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You Get More Than You Give

Erin Riley

Putting the spotlight on the hardest workers in sports

As I write, it’s National Volunteer Week in Canada (April 15-21). This year’s theme is: “Celebrate the Value of Volunteering – building confidence, competence, connections and community.”

The GTHL and all its levels – house leagues, Select/NYHL, the Mississauga Hockey League, and the A, AA and AAA divisions – are favoured with great volunteers. Our huge volunteer group includes officers and administrators of these divisions, leagues and Clubs, coaches and assistant coaches, team
managers, statisticians, parent coordinators, fundraisers, game officials (who receive modest compensation for their time), and many others. It also includes the GTHL board of directors and its various committees. The volunteer base exceeds 7,000.

“Volunteering is a selfless act – the giving of time, skills and experience to help others, without expecting anything in return” (Volunteer Canada). Any hockey league in Canada, or for that matter, any sports league, will say that volunteers are their most valuable resource. When you factor in all volunteering in Canada in all fields including charities, according to a recent report by Statistics Canada, 44 per cent of the Canadian population aged 15 years and older perform volunteer work of some kind. And a 2018 Conference Board of Canada Report notes that volunteer contribution to the Canadian economy is valued at $56 billion.

Nevertheless, we often hear from GTHL organizations that it’s becoming more difficult to attract volunteers. And that their long-serving volunteers are carrying too much of the load. This seems to be verified by the national data: while the Stats Canada report shows very good levels of volunteerism, it also shows a decline of about 4% over the last few years. And the Conference Board notes that Canadian adults age 55 and over contributed a much higher number of hours on average. Furthermore, at least in the higher competitive levels of the GTHL, paid coaches and administrators have become a norm. For the most part, such professional coaches have very good hockey knowledge and impart that to their players. But what do these trends portend for the future?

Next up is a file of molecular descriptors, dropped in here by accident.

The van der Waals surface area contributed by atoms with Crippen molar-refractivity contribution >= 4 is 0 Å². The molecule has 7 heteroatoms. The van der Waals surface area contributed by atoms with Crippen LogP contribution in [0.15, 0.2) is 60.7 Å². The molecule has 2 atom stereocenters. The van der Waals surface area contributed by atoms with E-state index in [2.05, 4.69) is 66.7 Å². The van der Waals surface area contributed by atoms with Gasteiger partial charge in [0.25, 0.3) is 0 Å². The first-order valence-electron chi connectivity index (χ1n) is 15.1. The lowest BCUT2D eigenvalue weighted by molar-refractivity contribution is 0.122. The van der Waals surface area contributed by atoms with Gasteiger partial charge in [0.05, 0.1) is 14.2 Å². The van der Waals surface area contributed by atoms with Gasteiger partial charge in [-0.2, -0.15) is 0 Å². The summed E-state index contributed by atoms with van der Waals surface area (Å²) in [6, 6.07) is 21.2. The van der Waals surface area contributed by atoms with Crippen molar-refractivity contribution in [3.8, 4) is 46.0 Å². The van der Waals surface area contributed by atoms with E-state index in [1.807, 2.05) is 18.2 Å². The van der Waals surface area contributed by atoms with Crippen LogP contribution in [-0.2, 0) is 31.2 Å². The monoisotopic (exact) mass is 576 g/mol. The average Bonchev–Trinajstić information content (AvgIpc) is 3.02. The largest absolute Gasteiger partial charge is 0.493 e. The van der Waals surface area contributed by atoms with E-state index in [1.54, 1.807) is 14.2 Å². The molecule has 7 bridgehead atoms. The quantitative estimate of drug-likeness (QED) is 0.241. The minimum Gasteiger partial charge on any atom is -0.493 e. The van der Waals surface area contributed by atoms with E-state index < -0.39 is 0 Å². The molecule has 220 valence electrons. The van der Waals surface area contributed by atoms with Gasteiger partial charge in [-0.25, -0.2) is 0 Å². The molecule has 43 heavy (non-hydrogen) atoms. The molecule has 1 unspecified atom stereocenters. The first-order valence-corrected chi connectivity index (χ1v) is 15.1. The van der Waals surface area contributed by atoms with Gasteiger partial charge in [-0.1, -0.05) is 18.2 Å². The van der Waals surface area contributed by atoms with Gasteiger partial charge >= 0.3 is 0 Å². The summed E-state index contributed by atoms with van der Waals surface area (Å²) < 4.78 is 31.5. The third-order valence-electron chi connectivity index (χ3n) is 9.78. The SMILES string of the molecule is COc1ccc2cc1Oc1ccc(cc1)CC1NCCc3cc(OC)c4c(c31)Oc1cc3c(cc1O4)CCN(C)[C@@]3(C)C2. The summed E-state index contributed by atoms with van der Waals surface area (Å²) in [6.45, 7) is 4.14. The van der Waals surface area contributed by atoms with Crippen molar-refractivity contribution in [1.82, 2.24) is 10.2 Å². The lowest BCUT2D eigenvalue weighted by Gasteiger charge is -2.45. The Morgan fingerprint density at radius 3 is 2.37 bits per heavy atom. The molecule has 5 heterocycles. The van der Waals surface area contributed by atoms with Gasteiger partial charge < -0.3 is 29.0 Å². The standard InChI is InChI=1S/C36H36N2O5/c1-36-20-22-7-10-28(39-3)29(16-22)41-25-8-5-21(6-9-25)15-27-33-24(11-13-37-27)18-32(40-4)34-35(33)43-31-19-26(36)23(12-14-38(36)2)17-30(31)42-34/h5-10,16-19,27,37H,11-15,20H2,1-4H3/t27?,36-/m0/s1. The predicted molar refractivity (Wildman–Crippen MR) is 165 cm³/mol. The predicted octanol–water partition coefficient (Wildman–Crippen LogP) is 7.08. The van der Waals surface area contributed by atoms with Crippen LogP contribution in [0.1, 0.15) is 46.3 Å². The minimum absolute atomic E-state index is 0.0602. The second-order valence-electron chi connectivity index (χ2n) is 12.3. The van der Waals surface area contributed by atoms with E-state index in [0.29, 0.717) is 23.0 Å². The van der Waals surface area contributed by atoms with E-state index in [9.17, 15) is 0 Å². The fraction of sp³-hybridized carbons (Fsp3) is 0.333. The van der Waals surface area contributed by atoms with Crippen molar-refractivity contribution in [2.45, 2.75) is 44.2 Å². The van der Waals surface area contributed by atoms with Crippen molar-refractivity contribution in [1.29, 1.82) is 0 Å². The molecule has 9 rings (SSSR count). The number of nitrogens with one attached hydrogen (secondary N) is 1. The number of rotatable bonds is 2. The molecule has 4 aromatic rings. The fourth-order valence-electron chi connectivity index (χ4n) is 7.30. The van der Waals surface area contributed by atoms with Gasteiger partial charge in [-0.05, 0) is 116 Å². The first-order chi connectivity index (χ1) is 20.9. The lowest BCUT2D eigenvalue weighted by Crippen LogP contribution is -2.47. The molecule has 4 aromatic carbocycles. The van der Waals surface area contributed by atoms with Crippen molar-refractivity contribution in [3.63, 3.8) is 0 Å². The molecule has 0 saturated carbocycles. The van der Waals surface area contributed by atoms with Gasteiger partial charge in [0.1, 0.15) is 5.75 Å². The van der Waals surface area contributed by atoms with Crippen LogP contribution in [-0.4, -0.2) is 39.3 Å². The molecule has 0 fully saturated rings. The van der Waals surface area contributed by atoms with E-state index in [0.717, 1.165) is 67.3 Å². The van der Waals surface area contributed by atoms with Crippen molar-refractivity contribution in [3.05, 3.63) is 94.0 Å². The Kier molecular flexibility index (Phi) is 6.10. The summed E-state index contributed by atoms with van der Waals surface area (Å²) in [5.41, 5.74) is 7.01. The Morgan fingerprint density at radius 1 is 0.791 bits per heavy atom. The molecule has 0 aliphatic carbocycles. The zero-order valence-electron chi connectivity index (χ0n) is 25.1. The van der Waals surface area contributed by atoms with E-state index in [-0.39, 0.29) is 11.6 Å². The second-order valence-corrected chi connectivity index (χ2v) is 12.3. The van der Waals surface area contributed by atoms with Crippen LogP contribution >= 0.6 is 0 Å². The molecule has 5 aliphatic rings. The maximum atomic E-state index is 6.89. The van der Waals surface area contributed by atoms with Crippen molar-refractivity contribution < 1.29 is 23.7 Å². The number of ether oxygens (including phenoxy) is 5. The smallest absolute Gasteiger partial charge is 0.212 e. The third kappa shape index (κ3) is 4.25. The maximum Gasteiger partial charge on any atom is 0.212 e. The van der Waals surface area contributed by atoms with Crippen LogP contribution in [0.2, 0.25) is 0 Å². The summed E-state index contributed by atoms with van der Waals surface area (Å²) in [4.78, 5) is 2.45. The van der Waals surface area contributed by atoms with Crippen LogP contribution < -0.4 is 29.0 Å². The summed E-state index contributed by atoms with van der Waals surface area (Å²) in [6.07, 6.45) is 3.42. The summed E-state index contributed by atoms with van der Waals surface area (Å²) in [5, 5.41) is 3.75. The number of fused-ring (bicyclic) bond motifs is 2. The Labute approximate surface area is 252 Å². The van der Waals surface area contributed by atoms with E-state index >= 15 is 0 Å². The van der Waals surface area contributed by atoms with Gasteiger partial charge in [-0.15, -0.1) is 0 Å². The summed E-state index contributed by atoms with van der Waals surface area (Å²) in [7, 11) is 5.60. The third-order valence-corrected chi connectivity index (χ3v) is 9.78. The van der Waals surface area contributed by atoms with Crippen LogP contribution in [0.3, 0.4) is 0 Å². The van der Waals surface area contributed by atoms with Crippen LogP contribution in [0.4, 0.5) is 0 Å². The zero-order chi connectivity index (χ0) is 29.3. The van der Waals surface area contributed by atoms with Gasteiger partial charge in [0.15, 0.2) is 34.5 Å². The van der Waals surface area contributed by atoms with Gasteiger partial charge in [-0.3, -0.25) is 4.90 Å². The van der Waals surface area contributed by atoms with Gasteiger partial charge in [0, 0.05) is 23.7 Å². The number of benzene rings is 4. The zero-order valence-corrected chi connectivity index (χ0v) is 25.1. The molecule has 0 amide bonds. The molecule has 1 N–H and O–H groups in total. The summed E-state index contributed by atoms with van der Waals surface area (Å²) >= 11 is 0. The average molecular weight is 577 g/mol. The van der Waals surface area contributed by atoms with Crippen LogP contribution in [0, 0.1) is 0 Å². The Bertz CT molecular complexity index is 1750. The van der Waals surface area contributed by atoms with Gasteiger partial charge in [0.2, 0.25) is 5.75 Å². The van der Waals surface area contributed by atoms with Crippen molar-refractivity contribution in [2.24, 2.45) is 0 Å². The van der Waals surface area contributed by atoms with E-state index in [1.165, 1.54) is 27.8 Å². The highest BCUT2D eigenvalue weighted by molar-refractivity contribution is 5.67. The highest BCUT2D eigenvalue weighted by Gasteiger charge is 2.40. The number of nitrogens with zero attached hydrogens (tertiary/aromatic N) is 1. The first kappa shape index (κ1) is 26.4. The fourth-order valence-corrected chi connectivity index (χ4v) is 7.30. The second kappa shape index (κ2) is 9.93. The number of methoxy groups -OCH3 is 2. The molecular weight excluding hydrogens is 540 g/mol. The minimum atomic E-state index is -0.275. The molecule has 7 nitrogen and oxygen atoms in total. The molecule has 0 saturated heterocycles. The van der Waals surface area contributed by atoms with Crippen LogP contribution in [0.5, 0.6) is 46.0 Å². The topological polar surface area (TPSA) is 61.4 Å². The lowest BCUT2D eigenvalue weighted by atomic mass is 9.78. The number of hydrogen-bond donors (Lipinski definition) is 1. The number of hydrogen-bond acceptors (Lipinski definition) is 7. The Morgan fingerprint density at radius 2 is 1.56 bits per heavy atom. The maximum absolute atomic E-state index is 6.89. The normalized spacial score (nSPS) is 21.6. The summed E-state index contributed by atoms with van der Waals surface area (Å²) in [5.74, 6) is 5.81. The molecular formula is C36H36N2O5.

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A recent article (written in the context of amateur soccer) asked: Is It the Beginning Of The End For Amateur Sport Volunteerism. The author suggests that the volunteer-led sport system is under threat, and that amateur sport has not yet fully confronted the reality of it. According to Vital Signs, a national program coordinated by True Sport Foundation (True Sport) and Community Foundations of Canada (CFC), it is the lack of time available to young parents – whether the causes are economic, family or other pressures – that has become a significant barrier to volunteering. Furthermore, Varian argues that the shift toward compensating coaches – even such things as discounts on registration fees for coaches’ kids – fundamentally changes peoples’ attitudes toward volunteerism: “You can’t go back once you have started structurally rewarding volunteers with money. The genie’s out of the bottle.” With paid professional coaching, comes higher parental expectations and a greater focus on winning as the primary end goal. But as John Sullivan of Changing the Game Project observes: “Winning does not make for a great coach. Being a great role model and leader for your young athletes, teaching character and life lessons, caring about your athletes, and coaching a child, not a sport – those things make for a great coach.”

Are those objectives being downgraded as the volunteerism model of amateur sport in Canada changes? How do we attract more volunteers? And how do we blend volunteerism with changing trends in minor sports and in society?